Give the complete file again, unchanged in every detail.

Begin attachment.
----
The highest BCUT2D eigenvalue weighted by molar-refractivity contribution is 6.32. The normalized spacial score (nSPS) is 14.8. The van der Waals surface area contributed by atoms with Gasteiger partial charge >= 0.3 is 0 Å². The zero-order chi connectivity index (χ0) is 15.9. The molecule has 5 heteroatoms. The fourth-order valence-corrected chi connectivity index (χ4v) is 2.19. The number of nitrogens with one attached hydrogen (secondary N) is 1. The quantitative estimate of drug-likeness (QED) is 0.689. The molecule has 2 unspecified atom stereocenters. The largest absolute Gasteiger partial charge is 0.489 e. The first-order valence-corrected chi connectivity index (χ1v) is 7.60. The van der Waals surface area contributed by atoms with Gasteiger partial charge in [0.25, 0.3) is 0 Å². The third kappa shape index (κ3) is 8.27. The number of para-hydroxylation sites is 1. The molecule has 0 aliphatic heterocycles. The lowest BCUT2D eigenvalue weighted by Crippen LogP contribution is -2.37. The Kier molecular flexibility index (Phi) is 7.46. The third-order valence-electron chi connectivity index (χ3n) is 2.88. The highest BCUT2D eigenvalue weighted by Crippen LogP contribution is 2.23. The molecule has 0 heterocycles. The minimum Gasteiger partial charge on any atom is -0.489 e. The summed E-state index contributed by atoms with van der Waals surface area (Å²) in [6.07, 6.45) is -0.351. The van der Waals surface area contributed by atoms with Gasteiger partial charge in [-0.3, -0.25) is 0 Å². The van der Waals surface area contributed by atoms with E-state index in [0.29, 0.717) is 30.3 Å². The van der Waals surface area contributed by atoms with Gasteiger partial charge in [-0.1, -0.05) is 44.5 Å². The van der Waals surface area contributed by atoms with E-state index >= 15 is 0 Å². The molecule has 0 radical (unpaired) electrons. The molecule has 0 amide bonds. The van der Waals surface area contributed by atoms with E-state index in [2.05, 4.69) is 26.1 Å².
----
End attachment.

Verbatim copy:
The highest BCUT2D eigenvalue weighted by molar-refractivity contribution is 6.32. The normalized spacial score (nSPS) is 14.8. The van der Waals surface area contributed by atoms with Gasteiger partial charge >= 0.3 is 0 Å². The zero-order chi connectivity index (χ0) is 15.9. The molecule has 5 heteroatoms. The fourth-order valence-corrected chi connectivity index (χ4v) is 2.19. The number of nitrogens with one attached hydrogen (secondary N) is 1. The quantitative estimate of drug-likeness (QED) is 0.689. The molecule has 2 unspecified atom stereocenters. The largest absolute Gasteiger partial charge is 0.489 e. The first-order valence-corrected chi connectivity index (χ1v) is 7.60. The van der Waals surface area contributed by atoms with Gasteiger partial charge in [0.25, 0.3) is 0 Å². The third kappa shape index (κ3) is 8.27. The number of para-hydroxylation sites is 1. The molecule has 0 aliphatic heterocycles. The lowest BCUT2D eigenvalue weighted by Crippen LogP contribution is -2.37. The Kier molecular flexibility index (Phi) is 7.46. The third-order valence-electron chi connectivity index (χ3n) is 2.88. The highest BCUT2D eigenvalue weighted by Crippen LogP contribution is 2.23. The molecule has 0 heterocycles. The minimum Gasteiger partial charge on any atom is -0.489 e. The summed E-state index contributed by atoms with van der Waals surface area (Å²) in [6.07, 6.45) is -0.351. The van der Waals surface area contributed by atoms with Gasteiger partial charge in [-0.3, -0.25) is 0 Å². The van der Waals surface area contributed by atoms with E-state index in [0.29, 0.717) is 30.3 Å². The van der Waals surface area contributed by atoms with Gasteiger partial charge in [-0.1, -0.05) is 44.5 Å². The van der Waals surface area contributed by atoms with E-state index >= 15 is 0 Å². The molecule has 0 radical (unpaired) electrons. The molecule has 0 amide bonds. The van der Waals surface area contributed by atoms with E-state index in [2.05, 4.69) is 26.1 Å².